# Problem Solving

## CONTENTS OF CURRICULUM UNIT 80.07.10

## Math Is Everywhere: A Problem Solving Teaching Unit

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## WHY IS THE DEVELOPMENT OF PROBLEM SOLVING SKILLS IMPORTANT?

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80% of the nine year olds responded correctly to addition word problems.

60% of the nine year olds responded correctly to subtraction word problems.

80% of the thirteen year olds responded correctly to the addition and subtraction word problems.

The results of the multiplication and division word problems were low. This was anticipated for the nine year olds, since it is at this level that these concepts are first introduced. However, when compared to previous assessments, this group performed 22% lower on word problems involving finding the product of a 1digit number by a 2digit number. This same group performed well on exercises which solely involved direct computation. What are the implications of this? Is less time being spent on problem solving? Are the students’ incorrect responses due to reading errors? Is more time being spent on isolated computational skill practice?

Only one word problem involving multiplication was presented to the thirteen year olds:

____ ____ “One rabbit eats 2 pounds of food in a week. There are 52 weeks in a year. How much will 5 rabbits eat in one week?”

____ *56% of the 13 year olds responded correctly to this item.

____ *This result was typical of any word problem which contained extraneous information. The results were significantly higher where extraneous information was not included.

Nine year olds had the same difficulty with problems containing extraneous information.

Performance was low overall on problems involving division.

Generally, the results imply that the students did not take the time to think through how to solve the problems. Also, one could reasonably conclude that a large portion of the students did not possess the skills that one needs to systematically figure out
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how
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to solve the problems.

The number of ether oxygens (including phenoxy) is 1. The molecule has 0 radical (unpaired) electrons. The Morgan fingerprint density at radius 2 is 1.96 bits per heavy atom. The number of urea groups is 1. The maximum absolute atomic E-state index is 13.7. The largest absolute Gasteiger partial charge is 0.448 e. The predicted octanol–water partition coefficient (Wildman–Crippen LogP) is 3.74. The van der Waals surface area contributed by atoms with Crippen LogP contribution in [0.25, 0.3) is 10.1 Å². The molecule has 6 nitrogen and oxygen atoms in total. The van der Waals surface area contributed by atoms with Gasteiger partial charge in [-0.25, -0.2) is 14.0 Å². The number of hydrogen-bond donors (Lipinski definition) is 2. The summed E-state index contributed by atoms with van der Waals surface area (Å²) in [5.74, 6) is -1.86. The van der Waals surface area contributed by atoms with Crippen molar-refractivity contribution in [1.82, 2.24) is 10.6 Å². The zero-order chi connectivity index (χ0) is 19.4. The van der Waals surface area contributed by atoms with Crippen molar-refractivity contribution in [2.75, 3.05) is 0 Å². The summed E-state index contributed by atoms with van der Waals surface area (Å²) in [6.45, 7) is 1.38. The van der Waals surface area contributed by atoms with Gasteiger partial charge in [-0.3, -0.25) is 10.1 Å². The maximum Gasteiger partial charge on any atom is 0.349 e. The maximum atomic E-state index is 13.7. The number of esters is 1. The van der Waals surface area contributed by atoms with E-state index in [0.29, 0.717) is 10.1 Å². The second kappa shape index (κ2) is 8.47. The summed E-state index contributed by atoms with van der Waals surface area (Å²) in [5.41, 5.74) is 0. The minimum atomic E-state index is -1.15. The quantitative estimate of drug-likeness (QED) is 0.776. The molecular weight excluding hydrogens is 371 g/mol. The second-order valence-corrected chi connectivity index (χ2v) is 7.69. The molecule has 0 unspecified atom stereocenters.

Further, the Iowa Test of Basic Skills, which has recently been administered to New Haven students, and the proficiency test for ninth graders throughout the State of Connecticut have illustrated the need for developing problem solving skills in our students. These tests have produced nearly the same results that the National Assessment did. Students generally do well in computation, but do poorly on items which involve reading a word problem and solving it

The techniques or methods that a teacher uses in problem solving appear to be of secondary importance to producing success in problem solving. A systematic way of solving problems and a great deal of practice for students is of primary importance in the teaching of problem solving skills. The more practice that a student receives, the sharper his/her skills will become. Also, as outlined later in this paper, discussions between students and teacher, coupled with the proper lead questioning by the teacher, should produce positive results.

To develop competency in problem solving requires the teacher to view problem solving from the perspective of presenting mathematical concepts for the purpose of developing “problem sense” The proverb “I hear, I forget; I see, I remember; I do, I understand” has particular merit in the area of problem solving. Problem solving offers the opportunity for students to make the connection between the mathematical concepts that are taught in school and the real world Therefore; it becomes necessary to make the learning process as concrete as possible. It is also important that students learn a systematic manner in which to accomplish the assigned tasks, to facilitate his/her independence in, and mastery of solving mathematical problems. “The student should acquire as much experience of independent work as possible. But if he is left alone with his problem without any help, he may make no progress at all. If the teacher helps too much, nothing is left to the student.”
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In the early stages of the learning process of how to tackle word problems, it is absolutely necessary for the teacher to provide a great deal of guidance to the students through discussion.

There are basically two types of word problems which are frequently assigned to students; those which require the direct translation of the verbal languageto mathematical language, and the subsequent application of the math skills (s)he possesses, and those problems which require the student to apply mathematical skills and concepts in a discovery manner. “Solving a problem means finding a way out of a difficulty, a way around an obstacle, attaining an aim that was not immediately attainable.”
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Both types of problems require the student to draw upon present knowledge and past experiences, but it is the latter which offers the greatest challenge to the student, and which has the greatest potential for helping a student to understand the many ways in which math relates to the other fields of study.